Texas Rangers Re-Evaluated





Ralph Blumenthal, The New York Times, 31 Oct. 2004

Back east, for social cachet there is nothing like an ancestor on the Mayflower. In Texas, it is a Texas Ranger in the family tree.

Here at the Texas Ranger Hall of Fame and Museum, a shrine to the frontier lawmen who set Lone Star hearts aflutter, some of the most avid visitors come in search of connections to the men who won the West and, it was said, would charge hell with a bucket of water and quell riots single-handedly (''one riot, one Ranger'') .

But Southern Methodist University in Dallas says new historical accounts are casting the long-revered outlaw and Indian fighters in a decidedly darker light.

The scholarship -- being gingerly acknowledged at the Hall of Fame -- involves investigations into massacres committed in an obscure border war against Mexican bandits and insurrectionists in 1915, a quagmire of its time. ''Not a bright period in the history of the Rangers,'' concedes the museum's director, Byron Johnson, in a film seen by many of its 80,000 visitors a year.

A recent book by an assistant history professor at Southern Methodist and other accounts exploiting archives on both sides of the border, including a damning but little-known Texas legislative investigation of 1919, link the Rangers to the ''evaporations'' of up to 5,000 Mexican insurgents and Tejanos -- Texans of Mexican origin -- whose lands in the Rio Grande Valley were coveted by Anglo settlers.

''People are still coming across skeletons,'' said the professor, Benjamin Heber Johnson, 32, whose book, ''Revolution in Texas: How a Forgotten Rebellion and its Bloody Suppression Turned Mexicans Into Americans,'' published late last year by Yale University Press, offers one of the fullest accounts to date of the violence. In the end, he said, the repression led the Mexican-Americans to secure their rights with organizations like the League of United Latin American Citizens.

The university's communications director, Meredith Dickenson, in material promoting the book as a ''bullet in the back'' to conventional, laudatory accounts of the Texas Rangers, wrote: ''Here's an episode unlikely to ever be on 'Walker, Texas Ranger.'''

In addition, a new documentary, ''Border Bandits,'' based on the memoirs of a Texas rancher, offers a firsthand account of the killings of two unarmed Tejanos by a carload of Texas Rangers driven by a legendary Ranger, William Warren Sterling, who later led the force as adjutant general and mythologized his exploits (but not his shootings) in a popular 1959 memoir, ''Trails and Trials of a Texas Ranger.''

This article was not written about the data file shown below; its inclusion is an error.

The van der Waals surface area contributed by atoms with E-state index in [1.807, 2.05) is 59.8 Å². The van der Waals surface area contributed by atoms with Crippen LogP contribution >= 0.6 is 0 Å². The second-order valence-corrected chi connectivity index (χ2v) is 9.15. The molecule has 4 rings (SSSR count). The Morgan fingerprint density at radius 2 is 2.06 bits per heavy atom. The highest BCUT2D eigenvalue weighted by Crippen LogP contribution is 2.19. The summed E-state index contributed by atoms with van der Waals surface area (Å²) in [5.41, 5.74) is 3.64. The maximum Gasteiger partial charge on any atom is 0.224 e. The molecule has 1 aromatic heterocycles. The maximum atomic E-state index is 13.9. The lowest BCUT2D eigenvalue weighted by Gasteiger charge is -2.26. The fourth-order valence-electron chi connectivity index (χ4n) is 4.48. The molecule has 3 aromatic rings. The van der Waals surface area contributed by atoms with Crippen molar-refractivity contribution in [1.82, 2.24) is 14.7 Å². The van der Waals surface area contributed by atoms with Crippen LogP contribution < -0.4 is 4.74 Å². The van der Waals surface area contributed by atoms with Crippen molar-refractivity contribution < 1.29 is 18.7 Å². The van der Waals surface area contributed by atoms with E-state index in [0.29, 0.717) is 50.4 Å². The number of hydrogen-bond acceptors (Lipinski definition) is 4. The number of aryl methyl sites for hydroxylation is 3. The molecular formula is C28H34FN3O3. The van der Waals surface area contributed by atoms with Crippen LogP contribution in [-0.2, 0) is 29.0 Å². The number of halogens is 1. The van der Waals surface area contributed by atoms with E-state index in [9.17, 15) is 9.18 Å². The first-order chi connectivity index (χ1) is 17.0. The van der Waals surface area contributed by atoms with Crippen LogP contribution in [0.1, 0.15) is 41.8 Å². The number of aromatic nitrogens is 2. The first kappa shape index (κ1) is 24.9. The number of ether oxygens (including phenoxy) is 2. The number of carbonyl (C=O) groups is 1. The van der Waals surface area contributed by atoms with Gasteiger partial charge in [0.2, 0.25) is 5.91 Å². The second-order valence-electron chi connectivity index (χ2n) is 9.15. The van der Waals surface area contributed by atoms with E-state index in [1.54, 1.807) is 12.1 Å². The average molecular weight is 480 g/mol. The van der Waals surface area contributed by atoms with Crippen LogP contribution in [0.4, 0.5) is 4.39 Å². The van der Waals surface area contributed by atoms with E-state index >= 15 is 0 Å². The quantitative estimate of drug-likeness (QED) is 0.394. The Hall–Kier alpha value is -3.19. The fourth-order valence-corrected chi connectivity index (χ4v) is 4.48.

''I thought the killings were an isolated incident,'' said the director of the documentary, Kirby F. Warnock, a Dallas writer whose grandfather, Ronald A. Warnock, had tape-recorded his recollections of coming upon the victims and burying the bodies. After recounting the tale in a 1992 memoir, ''Texas Cowboy,'' Kirby Warnock said, ''I got lots of calls saying, 'The Rangers killed my granddad.'''

Another book just published, ''The Texas Rangers and the Mexican Revolution: The Bloodiest Decade 1910-1920,'' by Charles H. Harris III and Louis R. Sadler, history professors emeritus at New Mexico State University, also recounts the cruelty of both sides.

The disclosures have bruised some feelings at the museum, which has a half-million items of Ranger memorabilia. ''You can't put current values on past times,'' said Mr. Johnson, the director, who is an anthropologist.

In recent weeks, showings of ''Border Bandits'' and forums on Benjamin Johnson's book have reopened wounds nearly a century old in the heavily Hispanic borderland, where the graves of the two Tejanos can still be found. ''I think the real bandits were the Texas Rangers,'' said Jon Bazan, a grandson of one of the victims, who spoke at a screening in Harlingen in early October. ''They were just like James Bond -- a license to kill.''

comments powered by Disqus